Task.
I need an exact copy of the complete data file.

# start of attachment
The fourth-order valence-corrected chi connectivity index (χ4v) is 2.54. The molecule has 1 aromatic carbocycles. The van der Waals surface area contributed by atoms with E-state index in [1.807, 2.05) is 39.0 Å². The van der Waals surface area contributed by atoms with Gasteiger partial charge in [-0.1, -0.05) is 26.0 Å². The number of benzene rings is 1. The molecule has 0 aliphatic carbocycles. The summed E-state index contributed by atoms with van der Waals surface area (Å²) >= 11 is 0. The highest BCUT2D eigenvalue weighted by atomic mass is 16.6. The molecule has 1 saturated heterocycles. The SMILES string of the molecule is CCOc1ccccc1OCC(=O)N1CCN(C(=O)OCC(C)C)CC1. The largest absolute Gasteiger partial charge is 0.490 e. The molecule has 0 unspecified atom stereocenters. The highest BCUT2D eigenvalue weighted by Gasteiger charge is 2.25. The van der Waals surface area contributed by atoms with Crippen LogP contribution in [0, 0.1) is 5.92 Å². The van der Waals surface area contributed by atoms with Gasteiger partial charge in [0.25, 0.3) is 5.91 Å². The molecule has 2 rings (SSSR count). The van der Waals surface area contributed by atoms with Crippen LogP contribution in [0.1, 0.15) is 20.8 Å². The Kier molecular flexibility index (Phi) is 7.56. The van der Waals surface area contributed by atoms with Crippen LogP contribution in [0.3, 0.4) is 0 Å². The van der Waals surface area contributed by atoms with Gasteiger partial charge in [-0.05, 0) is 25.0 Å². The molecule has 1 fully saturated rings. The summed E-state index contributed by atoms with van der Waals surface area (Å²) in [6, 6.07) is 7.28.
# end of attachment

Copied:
The fourth-order valence-corrected chi connectivity index (χ4v) is 2.54. The molecule has 1 aromatic carbocycles. The van der Waals surface area contributed by atoms with E-state index in [1.807, 2.05) is 39.0 Å². The van der Waals surface area contributed by atoms with Gasteiger partial charge in [-0.1, -0.05) is 26.0 Å². The number of benzene rings is 1. The molecule has 0 aliphatic carbocycles. The summed E-state index contributed by atoms with van der Waals surface area (Å²) >= 11 is 0. The highest BCUT2D eigenvalue weighted by atomic mass is 16.6. The molecule has 1 saturated heterocycles. The SMILES string of the molecule is CCOc1ccccc1OCC(=O)N1CCN(C(=O)OCC(C)C)CC1. The largest absolute Gasteiger partial charge is 0.490 e. The molecule has 0 unspecified atom stereocenters. The highest BCUT2D eigenvalue weighted by Gasteiger charge is 2.25. The van der Waals surface area contributed by atoms with Crippen LogP contribution in [0, 0.1) is 5.92 Å². The van der Waals surface area contributed by atoms with Gasteiger partial charge in [0.25, 0.3) is 5.91 Å². The molecule has 2 rings (SSSR count). The van der Waals surface area contributed by atoms with Crippen LogP contribution in [0.1, 0.15) is 20.8 Å². The Kier molecular flexibility index (Phi) is 7.56. The van der Waals surface area contributed by atoms with Crippen LogP contribution in [0.3, 0.4) is 0 Å². The van der Waals surface area contributed by atoms with Gasteiger partial charge in [-0.05, 0) is 25.0 Å². The molecule has 1 fully saturated rings. The summed E-state index contributed by atoms with van der Waals surface area (Å²) in [6, 6.07) is 7.28.